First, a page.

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Last week I sang in a concert at the Royal Festival Hall with my choir. Beethoven’s Missa Solemnis with the wonderful Orchestra of the Age of Enlightenment. Not to be missed, but the late nights for rehearsals in the run-up to it were punishing for someone who usually goes to bed near 9 in order to survive being awake any time from 4 am the next day. The chorus rehearses two nights a week, but this week the rehearsals were Tuesday, Wednesday and Thursday, Friday was the concert. I felt like death warmed up on the day of the concert, but knew I would find a second wind. The piece is a quite a gruelling tour de force for the sopranos (as well as being stomach-achingly beautiful) but I was able to stay standing till the end and sing the last note without completely losing my voice, so I count my performance as a success.

Anyway, dragging my tired personage across Waterloo Bridge and thinking how this vista of London doesn’t inspire the same excitement in me as it did when I was wide-eyed and younger, I was presented with this-

On the wall of the Hayward Gallery was projected the question, ‘How are you sleeping these days?’ How apt. Another soprano in the choir who is a grandma was telling me how her son got in some sleep specialists to sort their terrible broken nights with their toddler. It cost 250 quid and it has worked. She sent me a copy of the ‘task form’ detailing all the things the parents had to do to get the boy sleeping through the night. BB isn’t as extreme a case as Stanley, but she’s still up way before the dawn. This is what we are going to try-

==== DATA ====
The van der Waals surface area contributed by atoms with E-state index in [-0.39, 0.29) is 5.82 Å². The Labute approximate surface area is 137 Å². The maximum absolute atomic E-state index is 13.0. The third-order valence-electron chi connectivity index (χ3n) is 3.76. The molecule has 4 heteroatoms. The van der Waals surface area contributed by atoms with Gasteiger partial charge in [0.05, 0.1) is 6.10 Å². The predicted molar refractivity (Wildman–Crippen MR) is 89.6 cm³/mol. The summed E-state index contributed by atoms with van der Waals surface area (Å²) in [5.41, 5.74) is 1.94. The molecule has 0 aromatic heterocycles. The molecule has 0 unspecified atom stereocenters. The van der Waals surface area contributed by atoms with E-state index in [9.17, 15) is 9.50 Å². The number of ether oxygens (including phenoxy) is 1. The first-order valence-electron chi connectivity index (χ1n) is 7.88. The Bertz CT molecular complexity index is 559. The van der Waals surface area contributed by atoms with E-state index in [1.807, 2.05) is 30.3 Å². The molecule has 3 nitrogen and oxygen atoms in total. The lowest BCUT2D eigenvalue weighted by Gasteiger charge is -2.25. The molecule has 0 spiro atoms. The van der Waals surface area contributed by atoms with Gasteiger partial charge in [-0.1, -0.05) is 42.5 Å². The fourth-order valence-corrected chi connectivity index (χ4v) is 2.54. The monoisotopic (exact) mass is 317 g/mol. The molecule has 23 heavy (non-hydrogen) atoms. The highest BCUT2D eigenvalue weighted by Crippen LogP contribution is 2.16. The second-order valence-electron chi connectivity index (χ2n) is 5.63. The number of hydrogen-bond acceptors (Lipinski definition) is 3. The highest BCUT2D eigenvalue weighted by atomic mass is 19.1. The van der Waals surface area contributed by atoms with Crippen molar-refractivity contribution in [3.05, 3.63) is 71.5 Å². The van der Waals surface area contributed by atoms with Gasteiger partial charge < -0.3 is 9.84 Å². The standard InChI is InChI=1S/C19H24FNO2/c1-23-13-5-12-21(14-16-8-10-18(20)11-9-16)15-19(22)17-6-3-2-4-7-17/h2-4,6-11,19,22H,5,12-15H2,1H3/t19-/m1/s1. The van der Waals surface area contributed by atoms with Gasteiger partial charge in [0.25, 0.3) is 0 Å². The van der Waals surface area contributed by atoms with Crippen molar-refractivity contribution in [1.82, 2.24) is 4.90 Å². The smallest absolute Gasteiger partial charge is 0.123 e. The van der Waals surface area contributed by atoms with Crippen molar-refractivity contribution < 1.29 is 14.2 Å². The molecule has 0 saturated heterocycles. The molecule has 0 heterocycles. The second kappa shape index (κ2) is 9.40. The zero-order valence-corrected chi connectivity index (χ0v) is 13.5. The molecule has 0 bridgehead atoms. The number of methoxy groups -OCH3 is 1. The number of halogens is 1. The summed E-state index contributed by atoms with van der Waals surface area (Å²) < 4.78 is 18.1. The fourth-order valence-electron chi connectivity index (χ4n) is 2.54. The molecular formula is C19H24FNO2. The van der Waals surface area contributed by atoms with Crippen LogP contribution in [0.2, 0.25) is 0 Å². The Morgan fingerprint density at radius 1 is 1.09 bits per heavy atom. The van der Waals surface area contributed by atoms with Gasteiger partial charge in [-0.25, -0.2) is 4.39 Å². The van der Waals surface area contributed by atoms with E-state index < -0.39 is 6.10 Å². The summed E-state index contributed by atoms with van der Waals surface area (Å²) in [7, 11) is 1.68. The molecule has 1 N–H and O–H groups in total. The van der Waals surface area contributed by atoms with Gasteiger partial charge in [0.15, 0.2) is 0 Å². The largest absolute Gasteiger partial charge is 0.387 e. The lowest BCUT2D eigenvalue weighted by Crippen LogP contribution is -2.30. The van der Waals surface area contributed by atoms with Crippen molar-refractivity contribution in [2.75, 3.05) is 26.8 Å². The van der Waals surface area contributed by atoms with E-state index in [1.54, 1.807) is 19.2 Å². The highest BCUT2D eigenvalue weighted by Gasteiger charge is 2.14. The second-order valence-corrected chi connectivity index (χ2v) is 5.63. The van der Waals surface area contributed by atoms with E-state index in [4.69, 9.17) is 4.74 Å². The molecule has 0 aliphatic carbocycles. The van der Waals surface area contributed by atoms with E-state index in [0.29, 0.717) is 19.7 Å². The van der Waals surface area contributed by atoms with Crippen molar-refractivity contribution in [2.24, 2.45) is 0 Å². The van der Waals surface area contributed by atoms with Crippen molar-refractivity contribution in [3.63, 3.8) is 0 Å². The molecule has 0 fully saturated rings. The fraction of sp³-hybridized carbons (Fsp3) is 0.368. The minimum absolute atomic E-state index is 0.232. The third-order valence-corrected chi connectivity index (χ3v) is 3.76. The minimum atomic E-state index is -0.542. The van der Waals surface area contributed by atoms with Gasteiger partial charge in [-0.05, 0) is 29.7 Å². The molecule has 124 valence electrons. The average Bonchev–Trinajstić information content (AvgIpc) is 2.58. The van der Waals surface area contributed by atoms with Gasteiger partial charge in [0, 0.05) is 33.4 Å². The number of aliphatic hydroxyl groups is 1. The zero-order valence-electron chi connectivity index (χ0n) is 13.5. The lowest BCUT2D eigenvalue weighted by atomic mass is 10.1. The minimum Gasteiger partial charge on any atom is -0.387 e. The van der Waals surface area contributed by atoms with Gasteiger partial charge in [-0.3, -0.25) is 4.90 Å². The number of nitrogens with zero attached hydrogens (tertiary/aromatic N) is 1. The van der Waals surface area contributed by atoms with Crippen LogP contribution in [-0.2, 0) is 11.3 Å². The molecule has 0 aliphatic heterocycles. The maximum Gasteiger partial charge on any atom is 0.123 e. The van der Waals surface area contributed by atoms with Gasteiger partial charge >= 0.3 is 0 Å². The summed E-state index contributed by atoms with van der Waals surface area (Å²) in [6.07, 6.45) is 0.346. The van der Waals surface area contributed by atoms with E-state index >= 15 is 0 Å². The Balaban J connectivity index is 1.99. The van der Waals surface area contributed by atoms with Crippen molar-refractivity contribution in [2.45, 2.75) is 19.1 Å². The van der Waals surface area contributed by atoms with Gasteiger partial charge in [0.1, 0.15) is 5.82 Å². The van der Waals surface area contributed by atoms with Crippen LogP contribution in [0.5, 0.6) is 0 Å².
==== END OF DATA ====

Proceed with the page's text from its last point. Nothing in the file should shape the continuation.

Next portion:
• Set a small lamp up in his room, with a low wattage bulb, 10-12 watts. Make sure he can see it from his bed.
  • Connect the lamp to a timer switch and set it to 6.45am.
  • If he wakes and the lamp is on, go and get him up immediately – show Stanley the lamp and explain that he can now get up.
  • If the lamp has not come on, he must wait until it is on before you get him up

The problem may be that BB has no way of knowing when it’s morning. I have prepared our lamp and timer, only l set it for 6.00. No good aiming to high! BB has been unwell these last few weeks, but is much better now. Fighting fit, so battle must commence. Last night I had her out of the cot at 3.15. This is no good! One daunting thing is that tonight when playing before bed, she learned how to stand up in her cot. Lord help us.

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BB’s birthday will always come with the arrival of the first conker, leaves beginning to turn red and gold, that sudden change in atmosphere, crisp mornings and smoky air. I wanted her to have the heat and carefree fun of a summer birthday, but I kind of like it this way. Our back garden, otherwise known as Ravenscourt Park has new features.

Sweet chestnuts! The trees full to bursting tease you for a while. Then a feast falls down for the squirrels, me and Dad and some Chinese people with carrier bags. One day we got a particularly good harvest when scores of bright green rowdy parakeets (an every-day West London sight) were squabbling and bashing through the branches.

Score them in a cross with a knife, put them in the microwave for a few minutes, sprinkle a little salt. Yummy! Can’t wait to go sweet chestnut hunting with BB.

       

An empty adventure playground. The kids have gone back to school and left a brand new wooden adventure playground entirely for me and BB. She likes the big chunky roundabout and the extra wide slide.

       

Colours!

        

spot the ladybirds.